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Review

Review: Lost Planet 2

Two's company.

Lost Planet was a relative success for Capcom when originally released on the Xbox 360 but as is the way in today’s high budget climate, to succeed the sequel is going to have to pull something quite special out the bag to stand out amongst the likes of Modern Warfare 2 and Bad Company 2. So, hopes are high here – as fans of the first game – that Lost Planet 2 is a return to form for Capcom, strong enough to succeed on its own merit in a heavily populated shooter market.

The first thing that hits you when you first start the game is that it’s built not just with multiplayer in mind, but it’s actually difficult to find the single player option.  Whether you are taking part in the campaign mode or the more traditional multiplayer route and battling it out as part of two teams, the option to actually play the game on your own is rather hidden amonst all the configuration options – Lost Planet 2 is touted as an online co-op affair, with the console playing the part of your squad if you’re not online.

There’s even a countdown before the game starts, as if you’re waiting for the computer to confirm he’s ready too.

Once you’re into a game, though, it’s all a little more obvious.  Lost Planet 2 splits its story into episodes, each of which tell the tale of five different groups of snow pirates from around the Planet of EDN III. Each of the chapters within the episodes will lead you through their individual stories, although to be honest it’s unlikely to be the story that will hook you into this game. Instead that privilege falls to the excellent gameplay and the way in which it embraces social ideologies thanks to its excellent co-operative structure.

When you start the campaign you can either choose to play a quick match and be thrown in online into the level with PSN friends or strangers, or you can customise a match and start play from the level of your choice. You will not be able to join an friend on a level you have not completed, of course, but this isn’t a problem because if you set up a match and no-one is online at your particular level the game will just fill in for the other three players in your squad until someone joins you. If you have someone at home to play with then you also have the option of playing split-screen co-op, which works just as well.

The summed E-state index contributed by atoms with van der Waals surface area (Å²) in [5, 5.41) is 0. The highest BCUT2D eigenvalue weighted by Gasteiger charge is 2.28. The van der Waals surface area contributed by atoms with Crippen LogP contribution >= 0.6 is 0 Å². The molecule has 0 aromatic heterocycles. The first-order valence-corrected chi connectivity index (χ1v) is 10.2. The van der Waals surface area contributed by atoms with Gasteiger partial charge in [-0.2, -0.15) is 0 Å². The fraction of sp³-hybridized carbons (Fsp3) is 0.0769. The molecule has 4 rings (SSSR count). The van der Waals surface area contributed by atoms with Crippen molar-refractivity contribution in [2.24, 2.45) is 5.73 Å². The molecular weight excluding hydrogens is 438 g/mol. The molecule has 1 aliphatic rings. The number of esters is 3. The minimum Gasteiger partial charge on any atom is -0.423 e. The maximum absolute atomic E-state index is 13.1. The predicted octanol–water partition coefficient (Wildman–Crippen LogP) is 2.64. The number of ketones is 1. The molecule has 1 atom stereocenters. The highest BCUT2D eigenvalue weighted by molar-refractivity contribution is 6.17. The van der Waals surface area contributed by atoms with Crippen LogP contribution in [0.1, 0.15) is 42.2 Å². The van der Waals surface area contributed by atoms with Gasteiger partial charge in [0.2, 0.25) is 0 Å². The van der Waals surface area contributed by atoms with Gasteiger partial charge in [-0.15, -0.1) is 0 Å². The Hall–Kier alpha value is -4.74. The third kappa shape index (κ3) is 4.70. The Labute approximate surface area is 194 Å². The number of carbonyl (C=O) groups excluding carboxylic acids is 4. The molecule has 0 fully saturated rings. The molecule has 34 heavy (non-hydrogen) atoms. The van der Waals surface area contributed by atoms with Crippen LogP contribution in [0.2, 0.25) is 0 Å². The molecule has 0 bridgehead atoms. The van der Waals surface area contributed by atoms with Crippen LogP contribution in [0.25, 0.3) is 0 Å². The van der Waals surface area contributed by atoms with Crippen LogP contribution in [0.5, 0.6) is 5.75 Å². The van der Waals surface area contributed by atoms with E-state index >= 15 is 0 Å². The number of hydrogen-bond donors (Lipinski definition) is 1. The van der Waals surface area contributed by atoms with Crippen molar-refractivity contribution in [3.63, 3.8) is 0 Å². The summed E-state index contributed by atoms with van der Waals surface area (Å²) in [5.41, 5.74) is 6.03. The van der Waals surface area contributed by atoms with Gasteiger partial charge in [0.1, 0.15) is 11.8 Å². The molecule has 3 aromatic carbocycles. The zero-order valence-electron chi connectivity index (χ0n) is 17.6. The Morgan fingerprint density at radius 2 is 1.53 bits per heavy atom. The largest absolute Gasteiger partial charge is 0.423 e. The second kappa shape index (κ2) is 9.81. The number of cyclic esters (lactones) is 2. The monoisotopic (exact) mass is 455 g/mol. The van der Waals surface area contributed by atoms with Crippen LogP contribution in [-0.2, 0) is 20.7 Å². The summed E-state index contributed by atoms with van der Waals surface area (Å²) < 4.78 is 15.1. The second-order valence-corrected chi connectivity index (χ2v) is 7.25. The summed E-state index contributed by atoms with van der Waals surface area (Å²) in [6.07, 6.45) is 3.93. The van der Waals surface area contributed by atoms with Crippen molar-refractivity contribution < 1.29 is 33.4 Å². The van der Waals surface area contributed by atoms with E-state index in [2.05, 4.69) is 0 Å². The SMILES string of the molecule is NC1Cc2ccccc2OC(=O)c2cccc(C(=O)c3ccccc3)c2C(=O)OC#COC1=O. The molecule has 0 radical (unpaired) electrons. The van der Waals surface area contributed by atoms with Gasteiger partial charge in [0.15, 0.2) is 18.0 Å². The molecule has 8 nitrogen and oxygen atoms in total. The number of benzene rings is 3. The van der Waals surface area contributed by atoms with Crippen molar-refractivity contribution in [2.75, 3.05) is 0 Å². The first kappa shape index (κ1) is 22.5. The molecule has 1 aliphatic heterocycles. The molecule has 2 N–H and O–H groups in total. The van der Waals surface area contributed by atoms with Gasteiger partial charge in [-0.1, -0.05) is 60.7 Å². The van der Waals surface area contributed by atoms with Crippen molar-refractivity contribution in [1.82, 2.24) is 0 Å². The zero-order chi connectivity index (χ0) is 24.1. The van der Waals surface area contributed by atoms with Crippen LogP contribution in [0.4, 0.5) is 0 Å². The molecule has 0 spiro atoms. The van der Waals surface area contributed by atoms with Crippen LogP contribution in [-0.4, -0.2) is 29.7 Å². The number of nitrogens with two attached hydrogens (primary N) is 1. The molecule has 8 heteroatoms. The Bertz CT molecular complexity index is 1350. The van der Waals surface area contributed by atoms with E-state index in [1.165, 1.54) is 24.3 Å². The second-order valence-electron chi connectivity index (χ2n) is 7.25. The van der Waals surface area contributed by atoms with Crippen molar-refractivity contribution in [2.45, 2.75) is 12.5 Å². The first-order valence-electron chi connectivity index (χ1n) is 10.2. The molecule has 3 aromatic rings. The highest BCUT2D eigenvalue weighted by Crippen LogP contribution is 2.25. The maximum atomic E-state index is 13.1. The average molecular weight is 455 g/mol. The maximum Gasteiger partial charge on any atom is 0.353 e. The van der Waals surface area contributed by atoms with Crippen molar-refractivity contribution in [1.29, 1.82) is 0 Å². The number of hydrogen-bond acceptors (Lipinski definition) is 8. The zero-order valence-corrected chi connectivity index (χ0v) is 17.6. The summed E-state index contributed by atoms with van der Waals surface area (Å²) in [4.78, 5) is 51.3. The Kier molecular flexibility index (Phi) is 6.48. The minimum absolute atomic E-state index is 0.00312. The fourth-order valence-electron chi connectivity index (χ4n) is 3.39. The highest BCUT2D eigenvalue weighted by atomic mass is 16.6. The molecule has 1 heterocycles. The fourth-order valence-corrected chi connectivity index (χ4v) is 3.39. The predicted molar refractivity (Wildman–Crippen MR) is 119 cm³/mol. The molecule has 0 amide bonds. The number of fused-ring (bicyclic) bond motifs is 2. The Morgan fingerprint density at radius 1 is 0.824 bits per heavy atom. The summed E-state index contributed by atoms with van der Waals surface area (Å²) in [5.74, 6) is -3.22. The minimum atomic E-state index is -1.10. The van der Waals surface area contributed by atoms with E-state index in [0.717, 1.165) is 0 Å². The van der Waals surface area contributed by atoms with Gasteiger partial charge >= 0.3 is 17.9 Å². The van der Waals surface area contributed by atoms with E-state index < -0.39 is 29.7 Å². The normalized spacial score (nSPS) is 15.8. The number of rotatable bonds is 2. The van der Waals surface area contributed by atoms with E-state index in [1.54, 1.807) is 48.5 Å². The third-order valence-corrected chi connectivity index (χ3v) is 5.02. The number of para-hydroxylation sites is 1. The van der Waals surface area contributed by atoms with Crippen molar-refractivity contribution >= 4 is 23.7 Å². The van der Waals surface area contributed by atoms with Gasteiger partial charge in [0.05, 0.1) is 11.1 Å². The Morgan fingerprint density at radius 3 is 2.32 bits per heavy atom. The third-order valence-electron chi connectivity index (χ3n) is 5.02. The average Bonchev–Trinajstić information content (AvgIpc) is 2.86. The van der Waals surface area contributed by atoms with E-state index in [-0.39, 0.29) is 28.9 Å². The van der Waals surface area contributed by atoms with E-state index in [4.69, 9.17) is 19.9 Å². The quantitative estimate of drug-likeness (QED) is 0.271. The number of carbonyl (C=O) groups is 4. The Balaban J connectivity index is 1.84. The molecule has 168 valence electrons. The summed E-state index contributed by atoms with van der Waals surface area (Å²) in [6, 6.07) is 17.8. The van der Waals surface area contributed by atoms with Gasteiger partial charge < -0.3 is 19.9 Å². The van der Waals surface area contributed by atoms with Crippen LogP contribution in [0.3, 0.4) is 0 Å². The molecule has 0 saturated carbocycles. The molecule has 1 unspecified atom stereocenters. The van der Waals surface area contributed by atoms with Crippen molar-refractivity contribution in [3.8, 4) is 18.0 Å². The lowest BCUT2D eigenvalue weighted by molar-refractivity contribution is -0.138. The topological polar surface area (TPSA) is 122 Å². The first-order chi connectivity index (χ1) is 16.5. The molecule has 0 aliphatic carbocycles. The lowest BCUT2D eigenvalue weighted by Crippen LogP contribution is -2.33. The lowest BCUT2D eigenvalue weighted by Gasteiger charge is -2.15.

Whilst the game’s online multiplayer works really well, with each squad member helping out his teammates, the solitary campaign is distinctly less interesting.  The experience is nowhere near as fun and in fact there are some levels where you will end up finding it difficult to progress as your AI teammates fail to take out turrets with any intelligence, leaving the enemies firing directly at you and therefore almost impossible to take out with any subtlety or skill.

Regardless, the levels themselves are wonderfully varied, ranging from luscious jungles, deserts and even a rather intense battle on a train. Throughout each level you will be met with foot soldiers, mechs and all manner of weapons such as turrets and grenades to root out the campers. Thankfully though you  have a few tricks up your sleeve, such as the ability to heal yourself (and your squad) using T-ENG, the game’s versatile energy mechanic.  T-ENG is gained via stations which are spread through the lands and also by collecting the coloured blobs from downed enemies.

Another advantage you have is that you can find weapons of your own such as rocket launchers, gum grenades, rifles, Gatling guns and even empty mech suits which you can get in, activate and use to boster your team considerably. There’s nothing quite like the feeling of wearing what the game calls a “V-Suit” in Lost Planet 2 and using its power to take out the enemy.  Interestingly, some V-suits allow for more than one person to sit in them simultaneously, meaning that your co-op partner can hitch a ride while firing his weapon at the same time.